It was a night meant to celebrate the start of the Christmas season, but around midtown Manhattan, the mood was anything but festive. Protestors shouting "No justice, no peace, no racist police" overpowered the canned holiday music playing through loudspeakers in Times Square tonight. Hundreds of New Yorkers gathered here in response to a Staten Island grand jury's decision not to indict officer Daniel Pantaleo for his role in the death of unarmed 43-year-old black man Eric Garner, which was caught on video on July 17.
Men and women of every race and age met on W. 42nd St. and 8th Avenue—one of several organized protests around New York City—to voice their anger and disappointment with today's announcement. While many of the men and women we spoke with were not surprised to learn that Pantaleo would not be indicted, their pain and frustration was still searing.
"We can't expect a system that wasn't created for us to work for us," said Timothy Duwhite, 24. "Even if he was to be convicted, it still wouldn't help us because it would appease us and make us feel like the system is still working and yet the prison industrial complex will continue to disenfranchise black men like me." Duwhite said he would like to abolish the prison and police systems completely, and compared modern-day police officers to bounty hunters who were hired to catch fugitive slaves. "Law enforcement was never created for us."
we need to reinforce that black and brown lives matter. They already know that white lives matter.
There were many young black men at the protests who echoed this sentiment, including Kamani, who said the news about Pantaleo didn't faze him at all. "It didn't shock me. It shouldn't take so long to make a decision about this. It was like they knew, and were kind of like, 'Let's wait to give them the answer.'" Regardless, Kamani felt that the outcome of the Eric Garner case should have been different from Mike Brown's death because it was caught on camera.
"I thought that [the video footage] would play a huge role in the cop being prosecuted, but I guess it didn't. All of it on camera, him saying, 'I can't breathe', him saying, 'Leave me alone, you're always bothering me,' it should have played a bigger role. That's why we are all here."
Both Duwhite and Kamani said that they feel like the police treat them as targets, but for Kamani, this situation transcends black and white. "I've been hashtagging #AllLivesMatter because it's an injustice of American society. It's just violence. Violence is so accepted. I do feel targeted as a black man, but I don't want it to be about race. I want it to be more. It's about human rights, not just black rights."
According to Florence Johnson, 59, who led several call-and-response chants in Times Square tonight, it is about race, and the Twitter feud between #BlackLivesMatter and #AllLivesMatter should be shut down. "It's black men that are being wasted and shot," she said. "We need to reinforce that black and brown lives matter. They already know that white lives matter."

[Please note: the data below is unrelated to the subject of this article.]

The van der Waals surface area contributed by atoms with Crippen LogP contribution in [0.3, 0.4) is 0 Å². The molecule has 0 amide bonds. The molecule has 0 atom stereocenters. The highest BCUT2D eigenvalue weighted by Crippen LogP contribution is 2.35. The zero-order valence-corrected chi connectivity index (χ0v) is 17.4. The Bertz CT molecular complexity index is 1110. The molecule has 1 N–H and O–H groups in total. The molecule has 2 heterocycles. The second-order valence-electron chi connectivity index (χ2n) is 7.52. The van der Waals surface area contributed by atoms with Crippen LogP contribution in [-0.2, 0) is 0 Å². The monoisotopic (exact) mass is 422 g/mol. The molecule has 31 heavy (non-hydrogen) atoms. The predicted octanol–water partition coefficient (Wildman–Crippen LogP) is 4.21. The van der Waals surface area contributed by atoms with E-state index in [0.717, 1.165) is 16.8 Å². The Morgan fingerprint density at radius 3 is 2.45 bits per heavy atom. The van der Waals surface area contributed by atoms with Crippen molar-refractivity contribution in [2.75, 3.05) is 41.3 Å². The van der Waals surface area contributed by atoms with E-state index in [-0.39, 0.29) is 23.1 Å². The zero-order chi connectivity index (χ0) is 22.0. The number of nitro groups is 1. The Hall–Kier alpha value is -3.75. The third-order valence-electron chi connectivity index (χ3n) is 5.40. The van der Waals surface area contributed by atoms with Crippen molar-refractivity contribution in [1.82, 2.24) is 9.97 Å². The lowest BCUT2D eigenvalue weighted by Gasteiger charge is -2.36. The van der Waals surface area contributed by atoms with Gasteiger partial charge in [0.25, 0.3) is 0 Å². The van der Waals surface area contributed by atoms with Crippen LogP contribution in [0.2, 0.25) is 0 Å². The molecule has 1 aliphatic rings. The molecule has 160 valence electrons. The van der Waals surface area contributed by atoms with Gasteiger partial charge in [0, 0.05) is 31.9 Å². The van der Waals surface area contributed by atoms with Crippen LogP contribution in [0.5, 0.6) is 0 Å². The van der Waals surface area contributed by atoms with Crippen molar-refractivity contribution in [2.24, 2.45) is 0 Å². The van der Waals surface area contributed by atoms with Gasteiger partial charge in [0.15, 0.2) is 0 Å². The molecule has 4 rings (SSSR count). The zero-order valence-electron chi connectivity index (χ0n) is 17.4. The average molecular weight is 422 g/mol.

"Mic check," someone yelled. "Mic check," the crowd responded. "On the count of three, let us observe a moment of silence in honor of Eric Garner and Mike Brown." The M.C. counted down to three, and complete silence washed over the crowd as everyone's hands went up in the air. The "Hands Up, Don't Shoot" gesture has come to symbolize the #BlackLivesMatter movement.
New protesters marching from downtown joined the group in Times Square. "To the tree!" they shouted. Shortly after, the entire group was mobilized, heading northeast toward Rockefeller Center where the annual Christmas Tree lighting was scheduled at 7 p.m. Earlier this afternoon, Mayor de Blasio announced that he had canceled his appearance at this year's tree lighting to visit Staten Island instead.
The M.C. counted down to three, and complete silence washed over the crowd as everyone's hands went up in the air.
On our way uptown, we spoke to Rafael Ramirez, a 20-year-old student at Columbia University who helped organize the recent boycott against Black Friday and recently started a group called M.O.V.E (Mobilizing Voices Everywhere). He looked completely at ease directing protestors marching up the street. Ramirez's approach to protesting is tactical.
"I think what's important to do is unify behind a vision and behind a strategic goal because what tends to happen is that we become reactive, and we react to every instance and every case as an isolated incident when in fact it's not," he said. "All these things are connected and need to be addressed collectively. It starts with organizing a strategy of action. If we're going to march here, we're going to march for this purpose, and then we're going to have a specific voice [...] We need to take care of the people there and make sure as few people as possible get arrested and make sure that we remain peaceful and together." Ramirez went back to directing protestors to the next location, but by the time we made it to 6th Ave. the police had blocked off the streets.
Although we were unable to make it to the tree, it was clear that the protests were gaining strong momentum all over the city, as more bodies were being mobilized. "We've spent a lot of time in this country enforcing a lot of individualism, which keeps people from working together in concert to fight against injustice," said Johnson. "What I see here is a large group of mostly young people who managed to do just that. What they're doing here right now is absolutely amazing."
Lauretta Charlton is an associate editor at Complex. Follow her on Twitter here.